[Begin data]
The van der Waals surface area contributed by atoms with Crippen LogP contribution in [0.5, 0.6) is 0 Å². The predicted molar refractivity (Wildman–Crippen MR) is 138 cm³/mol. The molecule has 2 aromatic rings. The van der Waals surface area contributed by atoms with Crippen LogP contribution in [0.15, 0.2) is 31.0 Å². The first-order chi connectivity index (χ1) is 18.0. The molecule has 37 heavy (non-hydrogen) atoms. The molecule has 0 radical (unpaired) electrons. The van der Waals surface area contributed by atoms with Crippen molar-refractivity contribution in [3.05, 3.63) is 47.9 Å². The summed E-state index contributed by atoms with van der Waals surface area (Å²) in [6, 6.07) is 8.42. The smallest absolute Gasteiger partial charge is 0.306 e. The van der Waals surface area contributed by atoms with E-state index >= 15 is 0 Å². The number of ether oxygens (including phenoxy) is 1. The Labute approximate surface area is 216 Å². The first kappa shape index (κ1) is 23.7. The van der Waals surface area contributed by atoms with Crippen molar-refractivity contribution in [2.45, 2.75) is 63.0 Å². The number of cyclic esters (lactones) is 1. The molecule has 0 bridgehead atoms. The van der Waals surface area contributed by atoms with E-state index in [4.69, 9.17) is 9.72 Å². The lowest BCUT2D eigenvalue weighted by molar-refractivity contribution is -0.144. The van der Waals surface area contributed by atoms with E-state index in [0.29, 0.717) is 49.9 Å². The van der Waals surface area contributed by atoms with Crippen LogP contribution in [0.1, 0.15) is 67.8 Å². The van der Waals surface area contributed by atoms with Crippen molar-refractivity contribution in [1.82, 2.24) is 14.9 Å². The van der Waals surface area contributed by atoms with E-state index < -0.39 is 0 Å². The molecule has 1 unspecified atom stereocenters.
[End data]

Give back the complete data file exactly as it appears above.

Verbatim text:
The van der Waals surface area contributed by atoms with Crippen LogP contribution in [0.5, 0.6) is 0 Å². The predicted molar refractivity (Wildman–Crippen MR) is 138 cm³/mol. The molecule has 2 aromatic rings. The van der Waals surface area contributed by atoms with Crippen LogP contribution in [0.15, 0.2) is 31.0 Å². The first-order chi connectivity index (χ1) is 18.0. The molecule has 37 heavy (non-hydrogen) atoms. The molecule has 0 radical (unpaired) electrons. The van der Waals surface area contributed by atoms with Crippen molar-refractivity contribution in [3.05, 3.63) is 47.9 Å². The summed E-state index contributed by atoms with van der Waals surface area (Å²) in [6, 6.07) is 8.42. The smallest absolute Gasteiger partial charge is 0.306 e. The van der Waals surface area contributed by atoms with E-state index >= 15 is 0 Å². The number of ether oxygens (including phenoxy) is 1. The Labute approximate surface area is 216 Å². The first kappa shape index (κ1) is 23.7. The van der Waals surface area contributed by atoms with Crippen molar-refractivity contribution in [2.45, 2.75) is 63.0 Å². The number of cyclic esters (lactones) is 1. The molecule has 0 bridgehead atoms. The van der Waals surface area contributed by atoms with E-state index in [4.69, 9.17) is 9.72 Å². The lowest BCUT2D eigenvalue weighted by molar-refractivity contribution is -0.144. The van der Waals surface area contributed by atoms with E-state index in [0.29, 0.717) is 49.9 Å². The van der Waals surface area contributed by atoms with Crippen LogP contribution in [0.1, 0.15) is 67.8 Å². The van der Waals surface area contributed by atoms with Crippen molar-refractivity contribution in [1.82, 2.24) is 14.9 Å². The van der Waals surface area contributed by atoms with E-state index < -0.39 is 0 Å². The molecule has 1 unspecified atom stereocenters.